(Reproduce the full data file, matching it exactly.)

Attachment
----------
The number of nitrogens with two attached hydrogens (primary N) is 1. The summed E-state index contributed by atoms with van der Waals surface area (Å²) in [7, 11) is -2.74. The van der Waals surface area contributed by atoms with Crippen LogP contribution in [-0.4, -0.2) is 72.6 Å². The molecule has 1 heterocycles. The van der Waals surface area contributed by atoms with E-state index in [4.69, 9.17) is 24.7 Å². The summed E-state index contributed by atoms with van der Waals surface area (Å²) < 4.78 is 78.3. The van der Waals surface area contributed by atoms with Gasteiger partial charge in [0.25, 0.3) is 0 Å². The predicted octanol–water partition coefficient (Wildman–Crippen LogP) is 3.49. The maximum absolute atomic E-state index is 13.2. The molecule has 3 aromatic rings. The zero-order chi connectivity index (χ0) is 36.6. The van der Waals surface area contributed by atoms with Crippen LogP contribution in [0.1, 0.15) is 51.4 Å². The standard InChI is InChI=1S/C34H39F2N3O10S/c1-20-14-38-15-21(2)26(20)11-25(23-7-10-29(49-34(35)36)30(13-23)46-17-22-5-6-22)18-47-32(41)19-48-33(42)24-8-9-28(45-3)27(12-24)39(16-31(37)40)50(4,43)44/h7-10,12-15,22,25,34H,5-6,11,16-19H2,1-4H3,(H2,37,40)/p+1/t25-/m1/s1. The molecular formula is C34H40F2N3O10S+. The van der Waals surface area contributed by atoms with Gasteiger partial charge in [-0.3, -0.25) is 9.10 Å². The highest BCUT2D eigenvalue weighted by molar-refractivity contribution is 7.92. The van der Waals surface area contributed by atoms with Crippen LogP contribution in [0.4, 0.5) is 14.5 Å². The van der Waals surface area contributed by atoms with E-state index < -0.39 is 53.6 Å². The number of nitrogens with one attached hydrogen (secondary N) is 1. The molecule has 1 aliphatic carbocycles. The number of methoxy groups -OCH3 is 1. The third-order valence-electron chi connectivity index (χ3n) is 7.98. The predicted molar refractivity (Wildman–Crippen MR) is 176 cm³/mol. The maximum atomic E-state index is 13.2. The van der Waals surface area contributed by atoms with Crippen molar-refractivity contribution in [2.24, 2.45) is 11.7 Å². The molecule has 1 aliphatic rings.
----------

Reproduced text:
The number of nitrogens with two attached hydrogens (primary N) is 1. The summed E-state index contributed by atoms with van der Waals surface area (Å²) in [7, 11) is -2.74. The van der Waals surface area contributed by atoms with Crippen LogP contribution in [-0.4, -0.2) is 72.6 Å². The molecule has 1 heterocycles. The van der Waals surface area contributed by atoms with E-state index in [4.69, 9.17) is 24.7 Å². The summed E-state index contributed by atoms with van der Waals surface area (Å²) < 4.78 is 78.3. The van der Waals surface area contributed by atoms with Gasteiger partial charge in [0.25, 0.3) is 0 Å². The predicted octanol–water partition coefficient (Wildman–Crippen LogP) is 3.49. The maximum absolute atomic E-state index is 13.2. The molecule has 3 aromatic rings. The zero-order chi connectivity index (χ0) is 36.6. The van der Waals surface area contributed by atoms with Crippen LogP contribution in [0.1, 0.15) is 51.4 Å². The standard InChI is InChI=1S/C34H39F2N3O10S/c1-20-14-38-15-21(2)26(20)11-25(23-7-10-29(49-34(35)36)30(13-23)46-17-22-5-6-22)18-47-32(41)19-48-33(42)24-8-9-28(45-3)27(12-24)39(16-31(37)40)50(4,43)44/h7-10,12-15,22,25,34H,5-6,11,16-19H2,1-4H3,(H2,37,40)/p+1/t25-/m1/s1. The molecular formula is C34H40F2N3O10S+. The van der Waals surface area contributed by atoms with Gasteiger partial charge in [-0.3, -0.25) is 9.10 Å². The highest BCUT2D eigenvalue weighted by molar-refractivity contribution is 7.92. The van der Waals surface area contributed by atoms with Crippen LogP contribution in [0.4, 0.5) is 14.5 Å². The van der Waals surface area contributed by atoms with E-state index < -0.39 is 53.6 Å². The number of nitrogens with one attached hydrogen (secondary N) is 1. The molecule has 1 aliphatic carbocycles. The number of methoxy groups -OCH3 is 1. The third-order valence-electron chi connectivity index (χ3n) is 7.98. The predicted molar refractivity (Wildman–Crippen MR) is 176 cm³/mol. The maximum atomic E-state index is 13.2. The van der Waals surface area contributed by atoms with Crippen molar-refractivity contribution in [2.24, 2.45) is 11.7 Å². The molecule has 1 aliphatic rings.